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Indian Country Today Media Network To Cease Active Operations

On September 4, 2017, Indian Country Today Media Network announces operational hiatus to explore new business model

Editor’s Note: As of September 4, 2017, Indian Country Today Media Network, publisher of Indian Country magazine and IndianCountryMediaNetwork.com, is taking a hiatus to consider alternative business models. The staff of ICTMN has been honored to serve the best audience they could have possibly imagined, and direct all attention to the following letter from publisher Ray Halbritter. During the hiatus, new posts, new magazines and new books will not appear on the site and email newsletters will not be sent while we consider a new way forward. The site will remain accessible and maintained in its current form through January 31, 2018. Paid subscribers with active, unfulfilled portions of their subscriptions will be reimbursed automatically. (Details can be found here for magazines and here for books.) All purchased book and magazine entitlements will be honored through that time: Paid subscribers will continue to have access to material behind the paywall.

Shekóli. More than six years ago, the Oneida Indian Nation decided to develop Indian Country Today Media Network from its core property, the then-weekly newspaper Indian Country Today, with a singular goal in mind: We wanted to generate award-winning journalism that gives voice to Indigenous Peoples, wherever they lived, to the widest possible audience. That investment has succeeded beyond our expectations.

Over the last few years, ICTMN has aggressively covered the critical issues facing Indian Country—and has done so in ways that have empowered Natives to tell our unique stories from our perspective. We reported extensively on challenges to the Indian Child Welfare Act with a series of stories spanning several high-profile cases; produced human-interest stories and analysis of the latest studies regarding Intergenerational Trauma; corrected the historical record by presenting authentic, proven Native traditions about events and people, such as Pocahontas; celebrated the cultural achievements of Native artists, thinkers, actors and musicians; continued Indian Country Today’s groundbreaking coverage (now spanning decades) on murdered and missing Indigenous women; and worked tirelessly to report directly from the field in Standing Rock on the opposition to the Dakota Access Pipeline. We conducted a Q&A with President Barack Obama during the 2012 presidential campaign, and later published editorials by him.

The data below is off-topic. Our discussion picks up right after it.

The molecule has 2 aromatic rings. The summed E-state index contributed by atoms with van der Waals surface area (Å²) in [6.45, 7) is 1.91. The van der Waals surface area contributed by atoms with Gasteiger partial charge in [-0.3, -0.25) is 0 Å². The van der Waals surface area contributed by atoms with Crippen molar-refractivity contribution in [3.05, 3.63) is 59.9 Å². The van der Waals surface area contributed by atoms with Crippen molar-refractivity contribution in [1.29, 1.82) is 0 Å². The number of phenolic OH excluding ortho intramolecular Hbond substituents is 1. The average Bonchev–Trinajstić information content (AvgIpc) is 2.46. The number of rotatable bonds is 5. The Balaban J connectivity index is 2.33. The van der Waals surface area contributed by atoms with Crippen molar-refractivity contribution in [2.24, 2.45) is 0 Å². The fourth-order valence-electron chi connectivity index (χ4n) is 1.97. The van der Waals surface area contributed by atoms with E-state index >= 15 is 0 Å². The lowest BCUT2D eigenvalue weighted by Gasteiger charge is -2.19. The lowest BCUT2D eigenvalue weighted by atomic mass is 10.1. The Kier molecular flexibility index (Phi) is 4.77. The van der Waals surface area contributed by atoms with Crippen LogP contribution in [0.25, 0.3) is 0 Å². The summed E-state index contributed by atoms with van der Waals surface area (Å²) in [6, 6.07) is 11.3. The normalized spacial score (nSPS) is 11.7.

In these and so many other stories, ICTMN surfaced critical information and focused a spotlight on the debates and initiatives that affect Indian Country—but that are too often ignored or misrepresented by other media outlets. For that effort, ICTMN has won prestigious awards—30 alone in 2017 from the Native American Journalists Association; multiple Clarion Awards; and individual awards and grants to contributors from the Society of Professional Journalists, the Herb Block prize for cartooning, USC’s Annenberg Center and the Playboy Foundation. In any given year, we served stories to millions of readers from or interested in Indian country. Judged by audience size and appetite alone, ICTMN fulfilled a need with an approach and perspective that clearly works.

For all of that success, however, ICTMN has faced the same challenges that other media outlets have faced. It is no secret that with the rise of the Internet, traditional publishing outlets have faced unprecedented adversity. These economic headwinds have resulted in ICTMN operating at an enormous—and unsustainable—financial loss, and now have caused us to take a hiatus to explore new partnerships or economic strategies for ICTMN.

To be sure, ICTMN did not rest on its laurels in the face of those difficulties—the newsroom’s leaders addressed them head on. The organization, for example, transitioned from a weekly newspaper in 2011 to a weekly magazine to an online platform with a bimonthly magazine, building a stellar website and expanding its distribution. It also published more frequently, to keep up with the accelerated pace of the online media marketplace. That work sustained the publication for years, even as the headwinds intensified.

As ICTMN now halts its operations to explore alternative business models or partnerships, we know for certain that all of our past work has created an enduring legacy. The organization has served as a model of empowerment journalism, showing that unique and distinct communities of color require equally unique and distinct media coverage. ICTMN’s reporting has also helped shape political debates and policy decisions around our community’s priorities—and that will have an enduring impact on those debates and decisions in the coming years.

Just as important, we hope ICTMN has inspired communities throughout Indian Country to work together to invest in journalism and media. We know that when we leave our stories to be told only by other media outlets, those stories too often go untold—or get distorted. ICTMN proved that we do not have to sit idly by while that happens.

In short, no matter what happens in the coming months, we know we have already proven the value and necessity of journalism that respects and honors Native nations throughout the world. To do it, we relied on the best writers and correspondents in Indian Country, and were supported by dedicated sources, a committed advertising community, and passionate readers. And for that, we give thanks to all.

ki’ wa,

Ray Halbritter

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